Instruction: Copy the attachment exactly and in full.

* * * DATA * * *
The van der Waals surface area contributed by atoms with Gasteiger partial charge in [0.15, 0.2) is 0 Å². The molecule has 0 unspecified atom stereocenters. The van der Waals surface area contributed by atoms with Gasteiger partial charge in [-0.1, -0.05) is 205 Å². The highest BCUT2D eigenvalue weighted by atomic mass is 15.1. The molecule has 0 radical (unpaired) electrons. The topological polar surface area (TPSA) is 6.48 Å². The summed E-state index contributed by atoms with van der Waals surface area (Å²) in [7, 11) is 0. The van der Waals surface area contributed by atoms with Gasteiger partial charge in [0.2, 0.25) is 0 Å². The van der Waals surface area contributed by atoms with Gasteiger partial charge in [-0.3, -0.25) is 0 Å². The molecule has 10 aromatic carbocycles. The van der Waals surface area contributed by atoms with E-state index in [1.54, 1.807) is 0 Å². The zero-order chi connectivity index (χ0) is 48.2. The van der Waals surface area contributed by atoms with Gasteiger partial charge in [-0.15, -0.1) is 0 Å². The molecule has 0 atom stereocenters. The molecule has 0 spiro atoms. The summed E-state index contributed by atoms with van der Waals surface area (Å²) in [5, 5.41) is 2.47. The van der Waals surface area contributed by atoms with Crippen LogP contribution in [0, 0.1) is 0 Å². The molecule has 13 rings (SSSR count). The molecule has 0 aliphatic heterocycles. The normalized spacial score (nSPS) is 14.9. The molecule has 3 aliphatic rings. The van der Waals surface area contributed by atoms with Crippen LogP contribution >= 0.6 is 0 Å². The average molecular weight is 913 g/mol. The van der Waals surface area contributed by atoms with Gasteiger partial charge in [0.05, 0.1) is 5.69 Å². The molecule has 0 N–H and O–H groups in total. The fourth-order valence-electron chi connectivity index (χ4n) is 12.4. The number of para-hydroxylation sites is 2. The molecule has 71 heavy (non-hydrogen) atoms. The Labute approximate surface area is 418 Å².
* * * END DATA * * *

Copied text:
The van der Waals surface area contributed by atoms with Gasteiger partial charge in [0.15, 0.2) is 0 Å². The molecule has 0 unspecified atom stereocenters. The van der Waals surface area contributed by atoms with Gasteiger partial charge in [-0.1, -0.05) is 205 Å². The highest BCUT2D eigenvalue weighted by atomic mass is 15.1. The molecule has 0 radical (unpaired) electrons. The topological polar surface area (TPSA) is 6.48 Å². The summed E-state index contributed by atoms with van der Waals surface area (Å²) in [7, 11) is 0. The van der Waals surface area contributed by atoms with Gasteiger partial charge in [0.2, 0.25) is 0 Å². The van der Waals surface area contributed by atoms with Gasteiger partial charge in [-0.3, -0.25) is 0 Å². The molecule has 10 aromatic carbocycles. The van der Waals surface area contributed by atoms with E-state index in [1.54, 1.807) is 0 Å². The zero-order chi connectivity index (χ0) is 48.2. The van der Waals surface area contributed by atoms with Gasteiger partial charge in [-0.15, -0.1) is 0 Å². The molecule has 0 atom stereocenters. The molecule has 0 spiro atoms. The summed E-state index contributed by atoms with van der Waals surface area (Å²) in [5, 5.41) is 2.47. The van der Waals surface area contributed by atoms with Crippen LogP contribution in [0, 0.1) is 0 Å². The molecule has 13 rings (SSSR count). The molecule has 0 aliphatic heterocycles. The normalized spacial score (nSPS) is 14.9. The molecule has 3 aliphatic rings. The van der Waals surface area contributed by atoms with Crippen LogP contribution >= 0.6 is 0 Å². The average molecular weight is 913 g/mol. The van der Waals surface area contributed by atoms with Gasteiger partial charge in [0.05, 0.1) is 5.69 Å². The molecule has 0 N–H and O–H groups in total. The fourth-order valence-electron chi connectivity index (χ4n) is 12.4. The number of para-hydroxylation sites is 2. The molecule has 71 heavy (non-hydrogen) atoms. The Labute approximate surface area is 418 Å².